WFP warns of rising hunger in Syria
The World Food Programme sounds the alarm about record rates of hunger in Syria as the war on the country continues.
Hunger rates in Syria have reached record highs, the World Food Programme warned Friday, a decade into the devastating war being waged on the country.
The war in question has long had Syria in hot water, causing an economic crisis, damaging vital infrastructure, and plunging 2.9 million into the risk of hunger as another 12 million have no clue where their next meal will come from, the WFP said.
"Hunger soars to a 12-year high in Syria," as 70% of the population might soon be "unable to put food on the table for their families," the UN agency said.
"Syria now has the sixth highest number of food insecure people in the world," the WFP added, noting that food prices have soared by around 12 times in three years.
Moreover, it revealed that malnutrition among children and mothers was also on the rise at a never-seen-before rate.
The agency's executive director, David Beasley, stressed that if the international community did not take initiative to help Syrians, "another wave of mass migration" would be inbound.
"Is that what the international community wants?" he asked. "Avert this looming catastrophe," Beasley underlined.
The United Nations believes that some 90% of the country's 18 million people are living in poverty, in light of the staggering economy due to the war, as well as drought, a cholera outbreak, the COVID pandemic, and the economic meltdown in the neighboring country of Lebanon.
Meanwhile, the UN Security Council agreed earlier in January to extend a resolution on cross-border aid delivery to Syria by six months until July 10, 2023.
The resolution will allow the United Nations to deliver aid through the Bab Al-Hawa crossing on the Turkish-Syrian borders.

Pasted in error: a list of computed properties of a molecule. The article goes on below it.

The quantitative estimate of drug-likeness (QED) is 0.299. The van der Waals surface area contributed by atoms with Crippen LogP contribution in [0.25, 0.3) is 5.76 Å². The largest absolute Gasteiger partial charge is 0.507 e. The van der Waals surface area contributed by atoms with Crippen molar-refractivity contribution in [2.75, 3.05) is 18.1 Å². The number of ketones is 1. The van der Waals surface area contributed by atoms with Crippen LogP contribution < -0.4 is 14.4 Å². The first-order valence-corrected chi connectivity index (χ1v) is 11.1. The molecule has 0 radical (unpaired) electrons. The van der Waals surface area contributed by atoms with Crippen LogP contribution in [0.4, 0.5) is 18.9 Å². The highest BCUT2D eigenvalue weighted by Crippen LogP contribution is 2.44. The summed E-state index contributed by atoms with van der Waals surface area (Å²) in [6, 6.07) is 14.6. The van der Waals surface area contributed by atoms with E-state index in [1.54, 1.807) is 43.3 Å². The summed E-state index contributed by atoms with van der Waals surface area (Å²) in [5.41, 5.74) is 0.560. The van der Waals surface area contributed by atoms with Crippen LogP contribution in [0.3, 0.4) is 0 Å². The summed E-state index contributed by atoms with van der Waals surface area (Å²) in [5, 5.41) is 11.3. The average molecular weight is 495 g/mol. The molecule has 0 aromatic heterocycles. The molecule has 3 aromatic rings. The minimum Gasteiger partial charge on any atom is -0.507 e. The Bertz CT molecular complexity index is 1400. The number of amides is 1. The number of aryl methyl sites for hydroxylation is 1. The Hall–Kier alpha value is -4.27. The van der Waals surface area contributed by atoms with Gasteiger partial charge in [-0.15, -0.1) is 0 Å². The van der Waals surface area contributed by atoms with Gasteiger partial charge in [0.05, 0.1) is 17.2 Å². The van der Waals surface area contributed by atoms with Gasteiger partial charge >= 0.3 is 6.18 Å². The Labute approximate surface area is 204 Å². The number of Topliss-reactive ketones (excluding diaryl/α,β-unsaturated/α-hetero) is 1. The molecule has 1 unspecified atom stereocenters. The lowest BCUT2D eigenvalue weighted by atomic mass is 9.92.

On July 11, 2022, the UN Security Council extended the cross-border aid mechanism in Syria for six months in a compromise resolution that accommodated Russia's concerns regarding the issue.
The resolution passed with 12 member states out of 15 voting in favor, while three member states, the United States, France, and the United Kingdom, abstained. The abstaining nations said they wanted a resolution that provided for an automatic extension of the mechanism after the first six months.
Cross-border aid deliveries go through the Bab Al-Hawa border crossing from Turkey to Syria's Idlib, which harbors a lot of internationally acknowledged terrorists. The process is not fully transparent, and it is unknown what's going on there and how the aid is delivered to those in need.
In an interview with Al Mayadeen on December 22, Syria's permanent representative to the United Nations, Bassam Sabbagh said "without lifting sanctions on Syria, the Security Council sessions cannot achieve anything."
"The United States, Britain, and France are hostile to Syria, and to any efforts to end the crisis," Sabbagh added.
Syria's permanent representative revealed that "there are attempts made by the three countries to obstruct the mechanism for letting aid enter Syria," adding that, "there will be negotiations starting from now until the expiry date of the resolution related to the entry of aid into Syria, in about 20 days."